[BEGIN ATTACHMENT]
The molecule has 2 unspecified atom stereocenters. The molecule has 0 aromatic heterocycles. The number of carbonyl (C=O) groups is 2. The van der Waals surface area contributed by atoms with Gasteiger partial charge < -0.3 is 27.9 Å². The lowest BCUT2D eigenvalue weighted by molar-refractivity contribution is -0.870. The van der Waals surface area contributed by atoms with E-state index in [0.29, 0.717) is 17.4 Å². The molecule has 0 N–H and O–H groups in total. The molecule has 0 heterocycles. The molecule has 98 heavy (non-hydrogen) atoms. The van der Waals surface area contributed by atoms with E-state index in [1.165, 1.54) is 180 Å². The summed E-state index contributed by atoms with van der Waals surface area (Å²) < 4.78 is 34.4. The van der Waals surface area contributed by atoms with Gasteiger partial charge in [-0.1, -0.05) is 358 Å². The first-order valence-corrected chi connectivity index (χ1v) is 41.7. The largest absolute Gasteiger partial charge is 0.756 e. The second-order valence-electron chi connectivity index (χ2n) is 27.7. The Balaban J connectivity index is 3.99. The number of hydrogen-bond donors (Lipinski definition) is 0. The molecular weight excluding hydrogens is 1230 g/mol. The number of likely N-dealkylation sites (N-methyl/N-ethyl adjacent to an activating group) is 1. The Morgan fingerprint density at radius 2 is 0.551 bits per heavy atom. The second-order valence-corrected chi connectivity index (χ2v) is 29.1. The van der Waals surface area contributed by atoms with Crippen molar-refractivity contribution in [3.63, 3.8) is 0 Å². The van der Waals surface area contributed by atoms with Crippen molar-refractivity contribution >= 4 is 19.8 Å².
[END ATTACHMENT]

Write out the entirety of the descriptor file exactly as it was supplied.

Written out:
The molecule has 2 unspecified atom stereocenters. The molecule has 0 aromatic heterocycles. The number of carbonyl (C=O) groups is 2. The van der Waals surface area contributed by atoms with Gasteiger partial charge < -0.3 is 27.9 Å². The lowest BCUT2D eigenvalue weighted by molar-refractivity contribution is -0.870. The van der Waals surface area contributed by atoms with E-state index in [0.29, 0.717) is 17.4 Å². The molecule has 0 N–H and O–H groups in total. The molecule has 0 heterocycles. The molecule has 98 heavy (non-hydrogen) atoms. The van der Waals surface area contributed by atoms with E-state index in [1.165, 1.54) is 180 Å². The summed E-state index contributed by atoms with van der Waals surface area (Å²) < 4.78 is 34.4. The van der Waals surface area contributed by atoms with Gasteiger partial charge in [-0.1, -0.05) is 358 Å². The first-order valence-corrected chi connectivity index (χ1v) is 41.7. The largest absolute Gasteiger partial charge is 0.756 e. The second-order valence-electron chi connectivity index (χ2n) is 27.7. The Balaban J connectivity index is 3.99. The number of hydrogen-bond donors (Lipinski definition) is 0. The molecular weight excluding hydrogens is 1230 g/mol. The number of likely N-dealkylation sites (N-methyl/N-ethyl adjacent to an activating group) is 1. The Morgan fingerprint density at radius 2 is 0.551 bits per heavy atom. The second-order valence-corrected chi connectivity index (χ2v) is 29.1. The van der Waals surface area contributed by atoms with Crippen molar-refractivity contribution in [3.63, 3.8) is 0 Å². The van der Waals surface area contributed by atoms with Crippen molar-refractivity contribution >= 4 is 19.8 Å².